Mission Hall, Bethnal Green - Salvation Army (1869)

For a long time past the open-air and indoor meetings at our Mission Hall, Three Colt Lane, have been strongly opposed by the landlords of one or two adjacent public houses, and repeatedly have we been threatened with ejection. Only on Sunday week two of our brethren were taken off to the police station, charged by a publican with creating a nuisance by preaching near his house. At length the owner of the hall has been persuaded, much against his will, as he says, to turn us out. And a short time back we received notice to quit. This led us to look about, and after some little search, we found premises, which, after considerable alteration, have been admirably adapted for mission work. We have a large room that will seat 300 people, a smaller room that will hold 200, a soup kitchen and other rooms. These premises we opened on Lord's day, Feb. 14th.

From, 'The East London Evangelist,' March 1869, page 91.

Since our opening services here, an account of which appeared in our March number, the Lord has been graciously pleased to bless us in the conversion of many souls. This neighbourhood is indeed dark, and unless attracted by our open-air preaching, we find difficulty in getting tho people into the Hall. A great many who have come out of mere curiosity, have gone away deeply convicted, whilst numbers have left the Hall rejoicing in a knowledge of sins forgiven.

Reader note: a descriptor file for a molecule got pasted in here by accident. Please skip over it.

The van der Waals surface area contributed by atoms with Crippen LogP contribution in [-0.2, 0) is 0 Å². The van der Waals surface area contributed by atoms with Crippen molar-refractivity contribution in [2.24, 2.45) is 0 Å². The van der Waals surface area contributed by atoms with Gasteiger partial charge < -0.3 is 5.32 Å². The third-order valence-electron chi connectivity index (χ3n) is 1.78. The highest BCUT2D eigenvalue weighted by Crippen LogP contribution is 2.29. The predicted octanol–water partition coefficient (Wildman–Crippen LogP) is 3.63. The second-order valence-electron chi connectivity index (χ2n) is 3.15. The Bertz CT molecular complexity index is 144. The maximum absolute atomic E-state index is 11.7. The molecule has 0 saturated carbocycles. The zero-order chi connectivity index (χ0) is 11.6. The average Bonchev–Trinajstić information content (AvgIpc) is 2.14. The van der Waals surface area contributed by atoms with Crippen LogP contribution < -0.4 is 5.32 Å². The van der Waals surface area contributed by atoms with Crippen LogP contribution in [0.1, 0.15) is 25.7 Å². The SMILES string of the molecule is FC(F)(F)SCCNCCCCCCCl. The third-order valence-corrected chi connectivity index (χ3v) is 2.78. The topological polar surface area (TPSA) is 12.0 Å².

Sunday evening, March 21st, Brother Jermy conducted


And the name, if nothing else, proved sufficient attraction to draw together a large number of people. Near the door, we noticed five young men, who evidently had come to ridicule. But while brothers Totman and Fisher were saying that about three years ago they went to the Gospel Hall in Three Colts Lane, to see "what they did at a Love Feast,'' and that when there they saw their lost and ruined condition and gave their hearts to God, these young men hung their heads, and from the eyes of one tears were seen to fall. Before the meeting was concluded, three of the five professed to find peace in Jesus. "Those who came to scoff remained to pray."

From, 'The East London Evangelist,' May 1869, page 126. 

Additional Information

It was under the railway arches in Old Bethnal Green Road, There is one place where the railway crosses, so I assume it was there.

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